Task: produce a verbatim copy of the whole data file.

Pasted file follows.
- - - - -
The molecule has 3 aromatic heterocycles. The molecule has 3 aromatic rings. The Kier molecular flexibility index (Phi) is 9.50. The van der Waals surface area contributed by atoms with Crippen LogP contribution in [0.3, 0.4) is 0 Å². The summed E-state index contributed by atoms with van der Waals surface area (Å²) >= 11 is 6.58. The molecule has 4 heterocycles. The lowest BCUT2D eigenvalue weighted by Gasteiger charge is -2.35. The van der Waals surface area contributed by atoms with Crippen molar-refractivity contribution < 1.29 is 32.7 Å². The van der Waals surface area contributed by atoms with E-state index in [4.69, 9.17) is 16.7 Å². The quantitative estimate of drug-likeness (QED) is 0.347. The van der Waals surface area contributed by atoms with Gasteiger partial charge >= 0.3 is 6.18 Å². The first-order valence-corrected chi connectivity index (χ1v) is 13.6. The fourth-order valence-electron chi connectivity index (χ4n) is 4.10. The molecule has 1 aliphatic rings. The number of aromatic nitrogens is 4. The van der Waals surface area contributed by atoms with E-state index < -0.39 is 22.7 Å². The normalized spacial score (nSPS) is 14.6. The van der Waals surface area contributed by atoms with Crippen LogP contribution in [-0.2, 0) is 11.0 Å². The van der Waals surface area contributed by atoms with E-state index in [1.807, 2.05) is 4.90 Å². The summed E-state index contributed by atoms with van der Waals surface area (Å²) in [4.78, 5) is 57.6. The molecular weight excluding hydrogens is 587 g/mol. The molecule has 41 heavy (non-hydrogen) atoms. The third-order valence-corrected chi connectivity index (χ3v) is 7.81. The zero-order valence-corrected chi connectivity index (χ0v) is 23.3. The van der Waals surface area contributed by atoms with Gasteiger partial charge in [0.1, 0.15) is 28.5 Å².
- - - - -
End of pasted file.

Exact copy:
The molecule has 3 aromatic heterocycles. The molecule has 3 aromatic rings. The Kier molecular flexibility index (Phi) is 9.50. The van der Waals surface area contributed by atoms with Crippen LogP contribution in [0.3, 0.4) is 0 Å². The summed E-state index contributed by atoms with van der Waals surface area (Å²) >= 11 is 6.58. The molecule has 4 heterocycles. The lowest BCUT2D eigenvalue weighted by Gasteiger charge is -2.35. The van der Waals surface area contributed by atoms with Crippen molar-refractivity contribution < 1.29 is 32.7 Å². The van der Waals surface area contributed by atoms with E-state index in [4.69, 9.17) is 16.7 Å². The quantitative estimate of drug-likeness (QED) is 0.347. The van der Waals surface area contributed by atoms with Gasteiger partial charge >= 0.3 is 6.18 Å². The first-order valence-corrected chi connectivity index (χ1v) is 13.6. The fourth-order valence-electron chi connectivity index (χ4n) is 4.10. The molecule has 1 aliphatic rings. The number of aromatic nitrogens is 4. The van der Waals surface area contributed by atoms with E-state index < -0.39 is 22.7 Å². The normalized spacial score (nSPS) is 14.6. The van der Waals surface area contributed by atoms with Crippen LogP contribution in [-0.2, 0) is 11.0 Å². The van der Waals surface area contributed by atoms with E-state index in [1.807, 2.05) is 4.90 Å². The summed E-state index contributed by atoms with van der Waals surface area (Å²) in [4.78, 5) is 57.6. The molecular weight excluding hydrogens is 587 g/mol. The molecule has 41 heavy (non-hydrogen) atoms. The third-order valence-corrected chi connectivity index (χ3v) is 7.81. The zero-order valence-corrected chi connectivity index (χ0v) is 23.3. The van der Waals surface area contributed by atoms with Gasteiger partial charge in [0.1, 0.15) is 28.5 Å².